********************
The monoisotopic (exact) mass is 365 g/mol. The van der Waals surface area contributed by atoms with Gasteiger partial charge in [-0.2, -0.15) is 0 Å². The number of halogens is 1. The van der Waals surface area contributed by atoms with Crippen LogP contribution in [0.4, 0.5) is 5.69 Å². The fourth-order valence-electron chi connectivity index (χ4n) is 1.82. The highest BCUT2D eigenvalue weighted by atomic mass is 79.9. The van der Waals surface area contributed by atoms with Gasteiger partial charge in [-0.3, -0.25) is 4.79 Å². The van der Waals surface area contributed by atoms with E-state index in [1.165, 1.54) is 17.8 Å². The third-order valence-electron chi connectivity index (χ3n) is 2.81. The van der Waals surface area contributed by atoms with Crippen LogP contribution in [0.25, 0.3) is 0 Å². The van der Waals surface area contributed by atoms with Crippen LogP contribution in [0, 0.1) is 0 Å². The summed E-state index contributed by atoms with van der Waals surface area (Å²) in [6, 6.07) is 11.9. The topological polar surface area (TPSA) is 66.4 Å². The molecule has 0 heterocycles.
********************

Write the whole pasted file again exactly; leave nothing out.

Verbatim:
The monoisotopic (exact) mass is 365 g/mol. The van der Waals surface area contributed by atoms with Gasteiger partial charge in [-0.2, -0.15) is 0 Å². The number of halogens is 1. The van der Waals surface area contributed by atoms with Crippen LogP contribution in [0.4, 0.5) is 5.69 Å². The fourth-order valence-electron chi connectivity index (χ4n) is 1.82. The highest BCUT2D eigenvalue weighted by atomic mass is 79.9. The van der Waals surface area contributed by atoms with Gasteiger partial charge in [-0.3, -0.25) is 4.79 Å². The van der Waals surface area contributed by atoms with E-state index in [1.165, 1.54) is 17.8 Å². The third-order valence-electron chi connectivity index (χ3n) is 2.81. The van der Waals surface area contributed by atoms with Crippen LogP contribution in [0.25, 0.3) is 0 Å². The van der Waals surface area contributed by atoms with Crippen LogP contribution in [0, 0.1) is 0 Å². The summed E-state index contributed by atoms with van der Waals surface area (Å²) in [6, 6.07) is 11.9. The topological polar surface area (TPSA) is 66.4 Å². The molecule has 0 heterocycles.